Official Source – Cricklade
Two of us debouched at Kemble railway station on Sunday 26th July 2020, removed our compulsory Covid-19 masks, shouldered rucsacs and started walking. We began our Thames journey proper at the stone marking the official source, allowing two days to walk to Lechlade, where we would pick up a double kayak to continue.
There is no water to see this close to the source, merely the signs of a watercourse that is dry in midsummer. The first water began to appear in occasional deeper hollows in the riverbed, with more and more pools appearing until by the time we reached the village of Ewen (link?) a continuous brook was visible, though often partially blocked by dense patches of reed.
On show in Ewen was also the first Thameside domestic garden with lawns sloping down to the river, in this case a fairly modest country manor, but providing a flavour of the more spectacular villas to come.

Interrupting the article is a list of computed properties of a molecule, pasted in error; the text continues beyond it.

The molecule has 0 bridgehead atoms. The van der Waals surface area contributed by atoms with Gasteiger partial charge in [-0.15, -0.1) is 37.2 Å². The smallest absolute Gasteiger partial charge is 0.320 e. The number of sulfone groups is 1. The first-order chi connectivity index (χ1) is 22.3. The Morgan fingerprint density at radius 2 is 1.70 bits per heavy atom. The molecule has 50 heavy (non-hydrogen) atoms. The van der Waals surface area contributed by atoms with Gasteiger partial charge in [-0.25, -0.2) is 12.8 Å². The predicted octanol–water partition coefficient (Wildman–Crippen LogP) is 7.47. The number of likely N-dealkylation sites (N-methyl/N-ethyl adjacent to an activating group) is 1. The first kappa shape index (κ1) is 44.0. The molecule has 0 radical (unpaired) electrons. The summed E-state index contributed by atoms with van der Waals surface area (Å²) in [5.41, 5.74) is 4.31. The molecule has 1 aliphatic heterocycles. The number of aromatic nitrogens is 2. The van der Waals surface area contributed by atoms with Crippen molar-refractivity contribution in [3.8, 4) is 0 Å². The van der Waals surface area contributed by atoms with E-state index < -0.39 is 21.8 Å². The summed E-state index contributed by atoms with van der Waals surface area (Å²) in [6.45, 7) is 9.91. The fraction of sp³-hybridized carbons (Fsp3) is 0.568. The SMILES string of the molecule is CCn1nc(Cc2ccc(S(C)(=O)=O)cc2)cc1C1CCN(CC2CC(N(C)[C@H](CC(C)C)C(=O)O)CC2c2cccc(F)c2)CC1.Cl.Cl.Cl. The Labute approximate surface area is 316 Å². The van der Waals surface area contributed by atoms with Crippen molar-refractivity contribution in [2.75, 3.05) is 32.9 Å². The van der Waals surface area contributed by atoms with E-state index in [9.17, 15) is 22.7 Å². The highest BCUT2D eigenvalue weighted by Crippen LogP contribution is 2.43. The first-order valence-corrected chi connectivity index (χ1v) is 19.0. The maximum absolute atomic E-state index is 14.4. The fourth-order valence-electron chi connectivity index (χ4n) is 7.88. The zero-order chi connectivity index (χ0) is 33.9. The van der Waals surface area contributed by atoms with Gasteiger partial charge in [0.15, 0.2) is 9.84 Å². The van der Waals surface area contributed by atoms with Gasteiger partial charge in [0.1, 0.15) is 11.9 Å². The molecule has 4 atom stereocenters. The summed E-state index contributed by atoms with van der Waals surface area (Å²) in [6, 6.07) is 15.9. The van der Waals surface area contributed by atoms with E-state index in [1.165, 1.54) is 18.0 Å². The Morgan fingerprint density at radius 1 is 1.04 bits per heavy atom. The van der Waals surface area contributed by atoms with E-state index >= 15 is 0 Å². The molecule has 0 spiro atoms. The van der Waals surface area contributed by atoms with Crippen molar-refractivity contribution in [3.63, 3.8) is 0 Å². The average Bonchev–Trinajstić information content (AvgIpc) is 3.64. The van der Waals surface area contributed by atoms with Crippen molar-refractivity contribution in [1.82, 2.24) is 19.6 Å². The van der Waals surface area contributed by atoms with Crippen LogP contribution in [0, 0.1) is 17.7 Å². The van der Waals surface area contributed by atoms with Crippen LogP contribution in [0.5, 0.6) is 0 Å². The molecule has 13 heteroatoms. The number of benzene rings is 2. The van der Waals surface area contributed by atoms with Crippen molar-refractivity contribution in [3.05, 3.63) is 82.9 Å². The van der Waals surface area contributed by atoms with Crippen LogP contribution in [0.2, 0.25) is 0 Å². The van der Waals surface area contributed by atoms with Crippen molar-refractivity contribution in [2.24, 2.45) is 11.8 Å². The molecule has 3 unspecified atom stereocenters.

Pleasant walking through shaded woods and copses followed, interspersed with occasional villages such as Ashford Keynes. Butterflies, dragonflies and damselflies were around in abundance as the brook grew in size.
The consequences of the Covid-19 lockdown were in evidence even in these more countrified areas, with closed churches, shops and restaurants. Those pubs possessing generous gardens had just begun to open under the new regulations, however it was interesting that in the smaller villages no-one appeared to bother over-much with face-masks (unlike the larger towns later on where the rules would be more closely observed).
In my first experience of wild camping, we set up our tents in a scrubby corner of a field just short of Cricklade. Also my first experience in a long time of camping with a micro-tent reminded me of why I prefer more substantial structures – you can sit up and kneel without getting a wetting from condensation or rainfall. But hey, it’s an English summer!
© Philip Hunt 2020